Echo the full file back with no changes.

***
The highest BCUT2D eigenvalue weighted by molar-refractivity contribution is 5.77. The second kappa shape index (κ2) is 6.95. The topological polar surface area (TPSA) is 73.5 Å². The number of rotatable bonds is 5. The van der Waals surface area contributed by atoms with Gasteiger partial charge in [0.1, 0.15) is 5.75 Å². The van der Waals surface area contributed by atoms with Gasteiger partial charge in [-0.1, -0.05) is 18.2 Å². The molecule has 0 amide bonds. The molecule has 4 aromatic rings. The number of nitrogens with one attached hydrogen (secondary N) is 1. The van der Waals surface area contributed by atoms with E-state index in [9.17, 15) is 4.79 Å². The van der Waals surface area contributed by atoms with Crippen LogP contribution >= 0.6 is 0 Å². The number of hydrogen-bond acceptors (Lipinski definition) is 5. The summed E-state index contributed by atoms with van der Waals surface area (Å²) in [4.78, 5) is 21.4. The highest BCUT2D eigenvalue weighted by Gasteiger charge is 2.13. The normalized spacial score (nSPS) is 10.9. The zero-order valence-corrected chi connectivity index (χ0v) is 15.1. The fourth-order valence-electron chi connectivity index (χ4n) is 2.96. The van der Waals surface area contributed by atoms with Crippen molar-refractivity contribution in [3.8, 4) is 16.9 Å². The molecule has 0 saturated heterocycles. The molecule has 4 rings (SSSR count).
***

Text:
The highest BCUT2D eigenvalue weighted by molar-refractivity contribution is 5.77. The second kappa shape index (κ2) is 6.95. The topological polar surface area (TPSA) is 73.5 Å². The number of rotatable bonds is 5. The van der Waals surface area contributed by atoms with Gasteiger partial charge in [0.1, 0.15) is 5.75 Å². The van der Waals surface area contributed by atoms with Gasteiger partial charge in [-0.1, -0.05) is 18.2 Å². The molecule has 0 amide bonds. The molecule has 4 aromatic rings. The number of nitrogens with one attached hydrogen (secondary N) is 1. The van der Waals surface area contributed by atoms with E-state index in [9.17, 15) is 4.79 Å². The van der Waals surface area contributed by atoms with Crippen LogP contribution >= 0.6 is 0 Å². The number of hydrogen-bond acceptors (Lipinski definition) is 5. The summed E-state index contributed by atoms with van der Waals surface area (Å²) in [4.78, 5) is 21.4. The highest BCUT2D eigenvalue weighted by Gasteiger charge is 2.13. The normalized spacial score (nSPS) is 10.9. The zero-order valence-corrected chi connectivity index (χ0v) is 15.1. The fourth-order valence-electron chi connectivity index (χ4n) is 2.96. The van der Waals surface area contributed by atoms with Crippen molar-refractivity contribution in [3.8, 4) is 16.9 Å². The molecule has 0 saturated heterocycles. The molecule has 4 rings (SSSR count).